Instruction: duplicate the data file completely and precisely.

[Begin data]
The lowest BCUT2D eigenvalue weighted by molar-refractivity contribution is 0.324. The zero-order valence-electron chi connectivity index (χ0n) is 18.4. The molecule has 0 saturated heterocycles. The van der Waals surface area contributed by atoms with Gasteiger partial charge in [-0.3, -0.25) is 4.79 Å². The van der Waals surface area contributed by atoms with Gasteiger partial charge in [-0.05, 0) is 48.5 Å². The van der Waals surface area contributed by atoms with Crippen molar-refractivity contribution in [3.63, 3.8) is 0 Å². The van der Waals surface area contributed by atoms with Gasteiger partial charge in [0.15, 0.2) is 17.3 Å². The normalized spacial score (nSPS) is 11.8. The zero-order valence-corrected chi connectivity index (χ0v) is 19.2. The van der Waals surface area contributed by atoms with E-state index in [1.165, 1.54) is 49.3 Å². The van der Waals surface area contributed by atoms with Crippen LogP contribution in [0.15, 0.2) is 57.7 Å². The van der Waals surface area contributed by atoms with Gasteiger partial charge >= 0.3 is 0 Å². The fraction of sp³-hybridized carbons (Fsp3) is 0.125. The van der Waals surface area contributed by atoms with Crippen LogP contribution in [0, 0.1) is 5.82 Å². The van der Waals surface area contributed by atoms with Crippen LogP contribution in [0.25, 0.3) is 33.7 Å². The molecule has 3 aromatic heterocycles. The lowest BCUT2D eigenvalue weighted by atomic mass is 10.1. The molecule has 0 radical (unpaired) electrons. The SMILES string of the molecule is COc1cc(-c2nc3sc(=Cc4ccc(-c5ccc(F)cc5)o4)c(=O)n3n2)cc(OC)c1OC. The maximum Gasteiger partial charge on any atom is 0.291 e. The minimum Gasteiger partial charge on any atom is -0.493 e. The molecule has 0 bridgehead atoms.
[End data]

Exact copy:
The lowest BCUT2D eigenvalue weighted by molar-refractivity contribution is 0.324. The zero-order valence-electron chi connectivity index (χ0n) is 18.4. The molecule has 0 saturated heterocycles. The van der Waals surface area contributed by atoms with Gasteiger partial charge in [-0.3, -0.25) is 4.79 Å². The van der Waals surface area contributed by atoms with Gasteiger partial charge in [-0.05, 0) is 48.5 Å². The van der Waals surface area contributed by atoms with Crippen molar-refractivity contribution in [3.63, 3.8) is 0 Å². The van der Waals surface area contributed by atoms with Gasteiger partial charge in [0.15, 0.2) is 17.3 Å². The normalized spacial score (nSPS) is 11.8. The zero-order valence-corrected chi connectivity index (χ0v) is 19.2. The van der Waals surface area contributed by atoms with E-state index in [1.165, 1.54) is 49.3 Å². The van der Waals surface area contributed by atoms with Crippen LogP contribution in [0.15, 0.2) is 57.7 Å². The van der Waals surface area contributed by atoms with Gasteiger partial charge >= 0.3 is 0 Å². The fraction of sp³-hybridized carbons (Fsp3) is 0.125. The van der Waals surface area contributed by atoms with Crippen LogP contribution in [0, 0.1) is 5.82 Å². The van der Waals surface area contributed by atoms with Crippen LogP contribution in [0.25, 0.3) is 33.7 Å². The molecule has 3 aromatic heterocycles. The lowest BCUT2D eigenvalue weighted by atomic mass is 10.1. The molecule has 0 radical (unpaired) electrons. The SMILES string of the molecule is COc1cc(-c2nc3sc(=Cc4ccc(-c5ccc(F)cc5)o4)c(=O)n3n2)cc(OC)c1OC. The maximum Gasteiger partial charge on any atom is 0.291 e. The minimum Gasteiger partial charge on any atom is -0.493 e. The molecule has 0 bridgehead atoms.